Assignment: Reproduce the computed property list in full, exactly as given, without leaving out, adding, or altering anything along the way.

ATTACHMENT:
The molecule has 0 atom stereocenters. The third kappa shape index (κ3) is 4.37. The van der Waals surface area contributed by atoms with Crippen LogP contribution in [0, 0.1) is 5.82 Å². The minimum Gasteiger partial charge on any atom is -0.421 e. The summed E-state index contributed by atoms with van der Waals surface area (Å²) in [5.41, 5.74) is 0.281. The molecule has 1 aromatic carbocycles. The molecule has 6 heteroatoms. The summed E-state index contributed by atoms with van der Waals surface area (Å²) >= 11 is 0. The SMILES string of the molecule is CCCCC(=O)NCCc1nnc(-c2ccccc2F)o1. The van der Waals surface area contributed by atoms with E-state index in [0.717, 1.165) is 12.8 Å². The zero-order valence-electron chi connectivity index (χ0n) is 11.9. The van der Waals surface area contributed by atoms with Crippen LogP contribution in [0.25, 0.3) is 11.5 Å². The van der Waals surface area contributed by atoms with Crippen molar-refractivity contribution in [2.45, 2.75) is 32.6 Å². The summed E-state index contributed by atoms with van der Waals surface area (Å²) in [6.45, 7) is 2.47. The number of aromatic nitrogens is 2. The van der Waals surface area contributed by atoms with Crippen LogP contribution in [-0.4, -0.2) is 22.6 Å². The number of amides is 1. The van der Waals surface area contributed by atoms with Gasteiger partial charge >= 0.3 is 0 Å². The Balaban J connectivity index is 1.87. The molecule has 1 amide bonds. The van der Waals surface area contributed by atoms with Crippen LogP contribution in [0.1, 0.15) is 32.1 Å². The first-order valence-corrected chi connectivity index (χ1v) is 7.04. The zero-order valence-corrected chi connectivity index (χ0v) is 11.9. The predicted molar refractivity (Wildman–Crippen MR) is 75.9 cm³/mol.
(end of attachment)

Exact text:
The molecule has 0 atom stereocenters. The third kappa shape index (κ3) is 4.37. The van der Waals surface area contributed by atoms with Crippen LogP contribution in [0, 0.1) is 5.82 Å². The minimum Gasteiger partial charge on any atom is -0.421 e. The summed E-state index contributed by atoms with van der Waals surface area (Å²) in [5.41, 5.74) is 0.281. The molecule has 1 aromatic carbocycles. The molecule has 6 heteroatoms. The summed E-state index contributed by atoms with van der Waals surface area (Å²) >= 11 is 0. The SMILES string of the molecule is CCCCC(=O)NCCc1nnc(-c2ccccc2F)o1. The van der Waals surface area contributed by atoms with E-state index in [0.717, 1.165) is 12.8 Å². The zero-order valence-electron chi connectivity index (χ0n) is 11.9. The van der Waals surface area contributed by atoms with Crippen LogP contribution in [0.25, 0.3) is 11.5 Å². The van der Waals surface area contributed by atoms with Crippen molar-refractivity contribution in [2.45, 2.75) is 32.6 Å². The summed E-state index contributed by atoms with van der Waals surface area (Å²) in [6.45, 7) is 2.47. The number of aromatic nitrogens is 2. The van der Waals surface area contributed by atoms with Crippen LogP contribution in [-0.4, -0.2) is 22.6 Å². The number of amides is 1. The van der Waals surface area contributed by atoms with Gasteiger partial charge >= 0.3 is 0 Å². The Balaban J connectivity index is 1.87. The molecule has 1 amide bonds. The van der Waals surface area contributed by atoms with Crippen LogP contribution in [0.1, 0.15) is 32.1 Å². The first-order valence-corrected chi connectivity index (χ1v) is 7.04. The zero-order valence-corrected chi connectivity index (χ0v) is 11.9. The predicted molar refractivity (Wildman–Crippen MR) is 75.9 cm³/mol.